Gift allows biomedical swine research unit expansion

Substantial gift for a new biomedical swine research unit will increase capability for understanding how nutrition affects brain development in human infants.

A substantial gift for a new biomedical swine research unit at the University of Illinois will increase capability for research regarding learning and memory in young pigs with the goal of understanding how nutrition affects brain development in human infants.

Mead Johnson Nutrition, maker of Enfamil infant formula, awarded the $945,000 gift to Ryan Dilger, a University of Illinois assistant professor of nutrition in the department of animal sciences, to fund the new facility.

"The University of Illinois was chosen because of its truly unique combination of state-of-the-art neuroscience technology and long-standing history of dedication to pediatric nutrition research that includes the use of translational agrimedical research models," said Brian Berg, a research scientist at Mead Johnson.

Dilger said the new unit, set to be in place in early 2015, will enhance the ability of researchers to make new discoveries in cognitive development by using behavior to measure brain function.

"Basically, this gift is to develop new research infrastructure and increase our capabilities in testing how nutrition affects brain development," Dilger said. "In the past, we have looked at such things as iron deficiency and its effects on learning and memory, and this gift will allow us to develop next-generation tools to test how early-life nutrition relates to brain function in an animal model that closely approximates developmental processes in humans."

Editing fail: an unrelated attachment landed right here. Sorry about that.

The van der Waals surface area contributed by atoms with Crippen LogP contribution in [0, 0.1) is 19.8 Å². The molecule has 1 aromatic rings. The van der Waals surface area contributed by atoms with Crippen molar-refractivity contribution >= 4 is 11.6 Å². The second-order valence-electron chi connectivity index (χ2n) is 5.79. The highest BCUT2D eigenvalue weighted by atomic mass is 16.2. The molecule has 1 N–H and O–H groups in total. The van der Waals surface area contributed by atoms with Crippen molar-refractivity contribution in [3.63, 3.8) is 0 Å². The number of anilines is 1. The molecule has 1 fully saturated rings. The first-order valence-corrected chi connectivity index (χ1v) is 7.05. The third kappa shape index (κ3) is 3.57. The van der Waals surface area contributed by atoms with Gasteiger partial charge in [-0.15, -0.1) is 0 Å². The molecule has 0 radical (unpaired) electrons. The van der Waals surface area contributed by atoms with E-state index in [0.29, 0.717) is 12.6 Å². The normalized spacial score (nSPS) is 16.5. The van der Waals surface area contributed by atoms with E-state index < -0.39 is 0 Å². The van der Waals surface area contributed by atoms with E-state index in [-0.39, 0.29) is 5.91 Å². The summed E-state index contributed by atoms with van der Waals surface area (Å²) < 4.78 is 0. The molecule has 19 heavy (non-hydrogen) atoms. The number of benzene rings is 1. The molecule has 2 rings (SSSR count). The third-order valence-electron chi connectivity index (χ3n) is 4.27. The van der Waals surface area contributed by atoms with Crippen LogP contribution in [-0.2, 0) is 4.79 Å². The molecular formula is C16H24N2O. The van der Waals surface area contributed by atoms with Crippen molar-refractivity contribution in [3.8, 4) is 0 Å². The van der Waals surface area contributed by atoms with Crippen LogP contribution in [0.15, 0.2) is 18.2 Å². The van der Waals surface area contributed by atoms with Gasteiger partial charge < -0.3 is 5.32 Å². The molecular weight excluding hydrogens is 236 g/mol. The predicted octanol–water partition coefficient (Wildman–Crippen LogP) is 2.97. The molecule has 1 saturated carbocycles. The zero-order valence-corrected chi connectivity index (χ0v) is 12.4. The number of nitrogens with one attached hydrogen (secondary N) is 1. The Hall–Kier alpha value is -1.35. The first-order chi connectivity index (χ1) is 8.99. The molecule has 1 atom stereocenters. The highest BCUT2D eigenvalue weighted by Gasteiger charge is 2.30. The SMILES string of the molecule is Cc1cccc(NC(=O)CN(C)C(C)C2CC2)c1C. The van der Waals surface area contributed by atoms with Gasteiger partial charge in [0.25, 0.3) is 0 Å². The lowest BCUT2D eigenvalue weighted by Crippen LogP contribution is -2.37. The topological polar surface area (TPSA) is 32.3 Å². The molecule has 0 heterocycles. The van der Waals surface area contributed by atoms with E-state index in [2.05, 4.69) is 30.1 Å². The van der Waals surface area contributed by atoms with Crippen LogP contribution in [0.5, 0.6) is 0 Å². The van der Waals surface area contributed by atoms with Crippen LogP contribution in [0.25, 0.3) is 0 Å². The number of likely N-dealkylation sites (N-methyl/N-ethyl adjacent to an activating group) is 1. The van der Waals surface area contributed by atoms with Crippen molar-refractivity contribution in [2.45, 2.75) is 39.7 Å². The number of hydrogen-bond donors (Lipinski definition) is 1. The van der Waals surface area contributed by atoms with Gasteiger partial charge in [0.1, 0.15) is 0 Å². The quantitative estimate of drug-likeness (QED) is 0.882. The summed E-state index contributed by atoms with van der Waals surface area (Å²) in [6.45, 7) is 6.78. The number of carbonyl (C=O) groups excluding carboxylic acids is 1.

In coordination with other University of Illinois researchers, including Sharon Donovan and Rod Johnson, Dilger has used animal models for studying human brain development in his research over the last several years.

"(We) use the young pig as a biomedical research subject, with a major research focus on pediatric nutrition, immunology and brain development. It took several years to develop the piglet model into its current state, and now we are taking it to the next level," Dilger said.

Current facilities have allowed Dilger and his lab to raise and monitor 24 pigs at a time from birth. The new, high-throughput facility will provide the space and technology to work with 48 pigs at a time, with greater control over nutrient delivery and video monitoring of piglet behavior.

An automated liquid feeding system, continuous video monitoring and specialized testing and observation spaces will allow the unit to run more efficiently.

More information on research from Dilger's lab is available at

Mead Johnson, a global leader in pediatric nutrition, develops, manufactures, markets and distributes more than 70 products in more than 50 markets worldwide.

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